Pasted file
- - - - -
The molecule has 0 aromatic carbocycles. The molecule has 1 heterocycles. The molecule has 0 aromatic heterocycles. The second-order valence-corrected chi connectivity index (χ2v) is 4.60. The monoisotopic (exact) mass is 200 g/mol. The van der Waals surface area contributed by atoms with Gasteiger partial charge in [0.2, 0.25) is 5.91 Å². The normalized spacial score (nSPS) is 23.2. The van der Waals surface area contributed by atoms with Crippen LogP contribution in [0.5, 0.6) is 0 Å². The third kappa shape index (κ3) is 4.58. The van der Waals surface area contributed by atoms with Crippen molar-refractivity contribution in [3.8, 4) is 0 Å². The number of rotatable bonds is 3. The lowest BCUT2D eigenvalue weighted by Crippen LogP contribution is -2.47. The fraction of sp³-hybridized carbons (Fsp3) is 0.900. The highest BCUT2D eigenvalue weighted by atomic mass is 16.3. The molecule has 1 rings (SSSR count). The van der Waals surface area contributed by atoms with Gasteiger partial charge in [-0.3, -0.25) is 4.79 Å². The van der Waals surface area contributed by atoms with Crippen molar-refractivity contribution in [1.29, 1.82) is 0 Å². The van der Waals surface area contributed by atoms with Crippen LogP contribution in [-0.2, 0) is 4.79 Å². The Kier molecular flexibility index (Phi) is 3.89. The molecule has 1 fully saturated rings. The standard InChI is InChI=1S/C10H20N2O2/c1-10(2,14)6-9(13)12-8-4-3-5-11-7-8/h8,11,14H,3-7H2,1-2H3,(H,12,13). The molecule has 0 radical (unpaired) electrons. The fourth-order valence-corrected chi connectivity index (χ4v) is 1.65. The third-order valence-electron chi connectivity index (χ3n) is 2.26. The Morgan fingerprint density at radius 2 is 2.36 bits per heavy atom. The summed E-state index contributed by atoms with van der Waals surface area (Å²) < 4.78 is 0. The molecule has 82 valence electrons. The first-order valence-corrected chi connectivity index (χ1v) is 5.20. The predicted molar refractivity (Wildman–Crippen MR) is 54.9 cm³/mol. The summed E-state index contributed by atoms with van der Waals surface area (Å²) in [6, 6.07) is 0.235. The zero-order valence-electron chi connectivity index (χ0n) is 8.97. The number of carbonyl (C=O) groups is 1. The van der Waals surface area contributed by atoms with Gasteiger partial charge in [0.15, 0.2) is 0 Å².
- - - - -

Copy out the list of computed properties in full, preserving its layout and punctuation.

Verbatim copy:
The molecule has 0 aromatic carbocycles. The molecule has 1 heterocycles. The molecule has 0 aromatic heterocycles. The second-order valence-corrected chi connectivity index (χ2v) is 4.60. The monoisotopic (exact) mass is 200 g/mol. The van der Waals surface area contributed by atoms with Gasteiger partial charge in [0.2, 0.25) is 5.91 Å². The normalized spacial score (nSPS) is 23.2. The van der Waals surface area contributed by atoms with Crippen LogP contribution in [0.5, 0.6) is 0 Å². The third kappa shape index (κ3) is 4.58. The van der Waals surface area contributed by atoms with Crippen molar-refractivity contribution in [3.8, 4) is 0 Å². The number of rotatable bonds is 3. The lowest BCUT2D eigenvalue weighted by Crippen LogP contribution is -2.47. The fraction of sp³-hybridized carbons (Fsp3) is 0.900. The highest BCUT2D eigenvalue weighted by atomic mass is 16.3. The molecule has 1 rings (SSSR count). The van der Waals surface area contributed by atoms with Gasteiger partial charge in [-0.3, -0.25) is 4.79 Å². The van der Waals surface area contributed by atoms with Crippen molar-refractivity contribution in [1.29, 1.82) is 0 Å². The van der Waals surface area contributed by atoms with Crippen LogP contribution in [-0.2, 0) is 4.79 Å². The Kier molecular flexibility index (Phi) is 3.89. The molecule has 1 fully saturated rings. The standard InChI is InChI=1S/C10H20N2O2/c1-10(2,14)6-9(13)12-8-4-3-5-11-7-8/h8,11,14H,3-7H2,1-2H3,(H,12,13). The molecule has 0 radical (unpaired) electrons. The fourth-order valence-corrected chi connectivity index (χ4v) is 1.65. The third-order valence-electron chi connectivity index (χ3n) is 2.26. The Morgan fingerprint density at radius 2 is 2.36 bits per heavy atom. The summed E-state index contributed by atoms with van der Waals surface area (Å²) < 4.78 is 0. The molecule has 82 valence electrons. The first-order valence-corrected chi connectivity index (χ1v) is 5.20. The predicted molar refractivity (Wildman–Crippen MR) is 54.9 cm³/mol. The summed E-state index contributed by atoms with van der Waals surface area (Å²) in [6, 6.07) is 0.235. The zero-order valence-electron chi connectivity index (χ0n) is 8.97. The number of carbonyl (C=O) groups is 1. The van der Waals surface area contributed by atoms with Gasteiger partial charge in [0.15, 0.2) is 0 Å².